Sphynx lovers say living with them is substantially different from having a regular cat. The Sphynx is snuggly and affectionate, always wanting to be close to you. They are an unusually friendly cat who loves attention and touch.
The Sphynx loves having company, so if your schedule (work ) during the day, it’s a good idea to have two, so they can play and sleep together while you are gone. If you have more than one, you may find that they travel in pairs for moral support, especially if they are in a new situation. If you don’t have other friendly animals it can interact with, and you know you’ll be out of the house often, then you should either buy two or get a Sphynx and another, less high-maintenance cat as a companion. If you get both cats as kittens and they grow up together, they will indeed become best friends.
As curious and intelligent as they are energetic, this breed can make her a bit of a handful. For her safety, the sphynx does best as an exclusively indoor cat and generally gets along well with children other pets.
The Sphynx will follow you wherever you go. They are always eager to help with whatever you’re doing. He or she will also be the household greeter, welcoming guests, giving head butts, even jumping on an available shoulder. They will do anything for attention, so you will always be kept laughing by his silly antics. He is fearless, mischievous, and intelligent.
How to Care for Sphynx Cat
If you have a Sphynx, be prepared to groom it at least once a week. “What?” you say, “But it’s hairless; why does it need grooming?” Sphynxes groom themselves as often as regular cats, but since they don’t have enough fur to absorb the oil secreted by their skin or their saliva, grooming leaves a sticky, sometimes crusty residue of oil, sweat, and spit on their skin. Think of them in the same way you would think of a baby. It’s hairless, close to the ground, not designed to clean itself, and has unique needs.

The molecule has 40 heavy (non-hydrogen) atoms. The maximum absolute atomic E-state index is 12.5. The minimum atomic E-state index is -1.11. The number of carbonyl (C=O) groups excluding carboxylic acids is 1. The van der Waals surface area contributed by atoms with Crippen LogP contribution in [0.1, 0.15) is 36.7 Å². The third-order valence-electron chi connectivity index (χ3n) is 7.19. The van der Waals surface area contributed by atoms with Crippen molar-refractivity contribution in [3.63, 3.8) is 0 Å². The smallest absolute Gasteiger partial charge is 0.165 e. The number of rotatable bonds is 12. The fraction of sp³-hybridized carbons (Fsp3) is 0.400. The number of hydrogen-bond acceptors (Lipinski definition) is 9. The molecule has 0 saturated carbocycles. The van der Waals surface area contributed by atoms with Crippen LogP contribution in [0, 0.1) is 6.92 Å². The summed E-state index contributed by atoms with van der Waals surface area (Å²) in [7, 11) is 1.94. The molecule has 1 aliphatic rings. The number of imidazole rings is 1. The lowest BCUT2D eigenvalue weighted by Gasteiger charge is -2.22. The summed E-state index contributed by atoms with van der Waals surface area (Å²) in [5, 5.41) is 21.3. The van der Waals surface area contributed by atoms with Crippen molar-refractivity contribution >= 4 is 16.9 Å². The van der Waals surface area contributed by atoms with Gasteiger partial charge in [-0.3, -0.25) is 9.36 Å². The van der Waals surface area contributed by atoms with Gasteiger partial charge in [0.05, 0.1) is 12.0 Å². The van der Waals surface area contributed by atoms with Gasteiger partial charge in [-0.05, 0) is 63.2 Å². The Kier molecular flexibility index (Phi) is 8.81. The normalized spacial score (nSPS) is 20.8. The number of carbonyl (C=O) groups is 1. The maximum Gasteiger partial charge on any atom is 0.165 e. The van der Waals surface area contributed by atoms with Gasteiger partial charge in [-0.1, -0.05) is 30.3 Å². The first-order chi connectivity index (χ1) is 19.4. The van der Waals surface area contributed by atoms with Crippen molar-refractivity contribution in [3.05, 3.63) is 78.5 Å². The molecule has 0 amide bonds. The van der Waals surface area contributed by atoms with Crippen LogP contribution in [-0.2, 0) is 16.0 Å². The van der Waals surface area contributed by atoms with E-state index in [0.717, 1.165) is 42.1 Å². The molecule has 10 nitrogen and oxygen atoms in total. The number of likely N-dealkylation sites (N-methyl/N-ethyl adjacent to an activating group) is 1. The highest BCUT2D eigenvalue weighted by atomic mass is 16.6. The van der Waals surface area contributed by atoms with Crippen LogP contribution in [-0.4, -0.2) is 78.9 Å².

A Sphynx cat needs a bath at least once a week, and preferably in a medicated pet shampoo like Malaseb to ensure any bacteria is killed during the tub. Most cats of this breed have been acclimated to regular baths by their breeder, which you can see in all the cat videos of hairless kitties happily playing in the tub. However, sometimes a Sphynx will retain its cat instincts and dislike getting wet.
Even with the bathing, your new friend may leave marks on furniture, sheets and your fluffy white towels just out of the drier if they sleep there for any length of time. It is because of their oily sweat glands, which can cause reddish-brown oil to build upon their skin. Regular bathing will help, but it will not keep the cats from sweating, so if you cannot deal with the occasional oily brown sweat stain, this may not be the cat for you.
Sphynxes have no hair in their ear canals, which means dirt and debris collects in their ears more easily. They also produce copious amounts of dark earwax that is quite unsightly and can stain furniture and clothes. This wax will block the ear canal if left uncleaned. Be prepared to clean the gunk out of their ears with a cotton swab and some ear cleaner a couple of times a week. I won’t lie to you; it is quite disgusting. If you are grossed out by the thought, then do not buy a hairless cat.
If you choose to trim your cat’s nails, do so directly after its bath when the nails are softer and more comfortable to cut. Make sure only to trim the sharp ends and not the more sensitive pink part of the claws (called the “quick”). You can trim nails with any sharp nail clipper, and make sure to clean your cat’s toes in the bath, as residue can sometimes build up!
Lastly, you must be able to love your hairless companion even when: they don’t cover their poop in the kitty litter; their poop smells like the worst thing you have ever felt, and now you have visitors at the door; they have trodden on their soft poop and cuddled up to you in front of the guests, leaving poopy marks all over you; alternatively, let an eyewatering fart go when you are cuddling them in front of the guests and explaining how gorgeous they are as a breed. If you cannot even contemplate being able to do those things, then do not buy a Sphynx.
However, if you can, then welcome to the most loyal, gentle, and affectionate breed in the cat family!